Tuesday, June 22, 2010
Cozumel to Playa Del Carmen, the real taco
When in Mexico, one expects to find the streets littered with taco stands and homemade salsa lined up like battalions in impromptu plastic canisters. One does not expect to find swanky Italian pizzerias and suave steakhouses that reek of tourist traps. And nachos aren't true Mexican food. Tex-Mex to be exact. Entirely submersed in the Latino culture, I had more tortillas and guacamole in the past week than any Mexican in LA, I can swear by it. The reason for this obsessive mania is my soft spot for authentic tacos. I consider myself to be somewhat of a taco aficionado, and condemn all Taco Bell's to bloody hell. By no means, should one ever find lettuce in its taco. To add more insult to injury, taco shells are soft. Yes, I'm still talking to you Taco Bell.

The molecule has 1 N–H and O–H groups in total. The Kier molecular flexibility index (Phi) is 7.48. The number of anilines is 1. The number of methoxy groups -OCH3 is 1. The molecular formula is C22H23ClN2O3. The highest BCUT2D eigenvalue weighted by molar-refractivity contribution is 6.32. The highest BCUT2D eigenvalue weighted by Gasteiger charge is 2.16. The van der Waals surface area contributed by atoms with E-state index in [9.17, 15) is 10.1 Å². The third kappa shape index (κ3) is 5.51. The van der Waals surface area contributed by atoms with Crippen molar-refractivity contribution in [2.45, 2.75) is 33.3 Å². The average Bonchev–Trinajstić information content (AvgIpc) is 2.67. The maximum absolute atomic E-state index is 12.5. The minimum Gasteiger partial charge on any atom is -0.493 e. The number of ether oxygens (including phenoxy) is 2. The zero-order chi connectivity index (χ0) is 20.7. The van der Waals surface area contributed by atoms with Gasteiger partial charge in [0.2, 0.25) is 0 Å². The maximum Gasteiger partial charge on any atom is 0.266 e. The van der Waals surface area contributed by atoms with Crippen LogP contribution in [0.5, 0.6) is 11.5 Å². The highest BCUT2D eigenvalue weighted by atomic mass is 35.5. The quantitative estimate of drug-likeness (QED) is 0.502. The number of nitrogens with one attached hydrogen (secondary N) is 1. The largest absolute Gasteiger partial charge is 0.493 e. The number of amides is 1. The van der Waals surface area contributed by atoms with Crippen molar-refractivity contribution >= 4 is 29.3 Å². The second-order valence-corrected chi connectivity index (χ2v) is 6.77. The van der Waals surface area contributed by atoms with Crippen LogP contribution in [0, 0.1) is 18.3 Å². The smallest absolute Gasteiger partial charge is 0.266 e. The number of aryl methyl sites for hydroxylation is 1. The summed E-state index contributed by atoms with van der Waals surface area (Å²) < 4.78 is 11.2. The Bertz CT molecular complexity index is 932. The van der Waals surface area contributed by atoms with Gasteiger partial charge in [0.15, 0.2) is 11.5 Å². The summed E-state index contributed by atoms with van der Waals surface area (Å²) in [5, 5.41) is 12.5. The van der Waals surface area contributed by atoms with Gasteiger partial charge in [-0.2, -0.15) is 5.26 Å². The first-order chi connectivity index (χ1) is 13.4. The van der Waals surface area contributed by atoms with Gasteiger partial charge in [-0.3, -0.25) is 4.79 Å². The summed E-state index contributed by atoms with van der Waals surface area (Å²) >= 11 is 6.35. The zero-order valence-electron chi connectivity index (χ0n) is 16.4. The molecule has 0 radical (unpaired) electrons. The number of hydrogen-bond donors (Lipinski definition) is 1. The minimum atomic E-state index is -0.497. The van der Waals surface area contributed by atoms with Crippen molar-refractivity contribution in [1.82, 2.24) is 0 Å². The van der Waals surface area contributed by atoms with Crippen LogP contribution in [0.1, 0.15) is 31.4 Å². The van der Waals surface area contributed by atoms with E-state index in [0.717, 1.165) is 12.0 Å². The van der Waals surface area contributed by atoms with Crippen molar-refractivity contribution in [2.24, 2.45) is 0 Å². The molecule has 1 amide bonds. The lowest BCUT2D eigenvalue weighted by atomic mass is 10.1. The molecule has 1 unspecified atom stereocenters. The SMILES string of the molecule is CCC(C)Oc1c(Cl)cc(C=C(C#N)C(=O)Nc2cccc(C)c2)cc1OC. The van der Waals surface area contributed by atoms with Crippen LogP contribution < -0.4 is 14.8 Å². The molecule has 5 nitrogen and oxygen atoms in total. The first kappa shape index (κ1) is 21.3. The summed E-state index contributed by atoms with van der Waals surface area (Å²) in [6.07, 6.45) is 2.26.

Desperately trying to find some good ol' tacos in, yes, Mexico, the land of tacos, the birth place of it all; I failed. Alas, there's no one to blame but myself. Menus in English should've raised a red flag. I did not heed the internal warning that went off in my head like Christmas lights, but brushed it aside carelessly and as a result ended up with flour tortillas and dry bits of shredded beef. Did I taste cream cheese on my quesadilla? Or had my tastes buds gone awry with all the battery of spicy salsas. Although my taco quest ended with dismal results, I found consolation in a plate of divine pillow-y gnocchi from Antica Osteria. With the way things are going, maybe the ultimate taco is sitting in an alfresco taqueria somewhere in Florence.